Back in May I was delighted to discover a video interview with Deke Sharon, the “musical force behind NBC’s ‘The Sing Off’ and both ‘Pitch Perfect’ films.” In the video we see Deke using Finale 2014 to demonstrate one of his arrangements, which have become widely influential in the a cappella world and beyond.
After we shared a link to the video on social media, we received this tweet from Deke:
“FINALE!!! My life saver! Been using your amazing program since 1991 for over 2000 a cappella arrangements. THANK YOU!”
Emboldened by his kind words I reached out to ask if he’d be willing to be interviewed for the Finale blog and was delighted when he agreed.
How would you describe your arranging style?
Honestly, I’m not sure I can. People tell me they can absolutely tell if I’ve arranged something, and I don’t know how they can tell. Moreover, sometimes they’re wrong, and maybe it’s because I’ve influenced others… who knows. I just do what makes sense to me, and arrange in a variety of styles so it’s a rather wide bandwidth more than a clearly defined style.
What vocal arrangers have been most influential on you?
So many musicians, and arrangers in general (like Claus Ogerman and Nelson Riddle), as well as everything from classical arrangers (Vaughan Williams) through vocal jazz (Gene Puerling) up through modern a cappella groups (so very many, like the Bobs and Vocal Sampling), with a healthy dose of world music thrown in (From Bulgaria’s Les Voix Mystere to Ladysmith Black Mambazo). I wouldn’t begin to know how to tease these apart, as my iPod is like my brain: a thick gumbo of music spanning the globe and a thousand years.
Have you had to develop your own notational style for certain vocal techniques?
Pitch and rhythm are generally straightforward, but timbre can be a challenge, as extended vocal techniques and non-linguistic sounds have no clear spelling. I do my best, and then teach in person whenever possible.
Have any Finale or notation tips to share?
There is no doubt that many and perhaps even most of your users have many skills I don’t but I’ll bet I have the upper hand when it comes to lyrics, since pretty much every note in an a cappella arrangement has a syllable attached to it. I could probably speak at length (boringly) about the changes over the years… let’s just say I’d like to give a hug to whomever decided that a copied music section’s lyric changes no longer effect the original’s lyrics. That has added years to my life!
How do you notate “percussion” parts? Are there generally accepted syllables for different “instruments”?
The vocal percussion and beatboxing traditions are aural with each person having their own style and technique, so as a result 99% of the time nothing is notated, and when it is it’s usually a simple pattern a measure or two long at the end of the arrangement to give the director a general guideline. Let’s be honest: most drummers can’t even read drum notation, so I’d be wasting my time!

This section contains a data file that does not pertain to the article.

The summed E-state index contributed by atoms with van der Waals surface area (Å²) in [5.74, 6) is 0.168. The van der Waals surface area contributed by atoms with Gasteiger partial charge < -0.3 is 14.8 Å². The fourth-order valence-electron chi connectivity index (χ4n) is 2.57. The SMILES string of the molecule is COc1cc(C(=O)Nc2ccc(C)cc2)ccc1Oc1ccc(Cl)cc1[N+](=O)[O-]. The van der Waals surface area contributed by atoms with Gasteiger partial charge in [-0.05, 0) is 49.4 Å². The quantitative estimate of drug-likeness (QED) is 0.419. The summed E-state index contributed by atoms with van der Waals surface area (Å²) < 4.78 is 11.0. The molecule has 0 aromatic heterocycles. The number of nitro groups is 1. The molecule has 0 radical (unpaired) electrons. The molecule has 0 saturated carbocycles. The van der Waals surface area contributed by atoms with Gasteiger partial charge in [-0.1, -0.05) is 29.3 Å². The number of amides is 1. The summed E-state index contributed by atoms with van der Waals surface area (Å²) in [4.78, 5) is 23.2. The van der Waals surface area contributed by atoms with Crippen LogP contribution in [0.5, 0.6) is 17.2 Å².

Do you tailor the number of parts to the specific number of singers in a group or do you take what you need from the song you’re arranging and use that to determine the number of singing parts needed?
It depends if I’m custom-tailoring an arrangement to a specific group or if I’m arranging something for publication that will be sung by a wide variety of ensembles. I try to make arrangements no harder than they need to be so that people can focus on emoting rather than extended rehearsing.
Do you have any advice for people who want to sell their own arrangements or otherwise earn their living though a cappella-related endeavors?
I do, and get asked about publishing arrangements so very often that I wrote a blog post about it, to which I direct people weekly: http://www.casa.org/content/sheet-music-and-big-brick-wall
As for people wanting more info on a cappella related endeavors, I usually send them to www.acappella.how, which I just started this year. A one-stop, ad-free clearinghouse of how-to a cappella information.
What was your introduction to Finale?
I reviewed it long ago, in 1991, for the Contemporary A Cappella Newsletter, and have been a convert ever since. I will admit I initially preferred arranging with pencil and paper, but as Finale has grown and expanded it has become increasingly clear that there’s no better tool for a composer or arranger.
What do you like about Finale?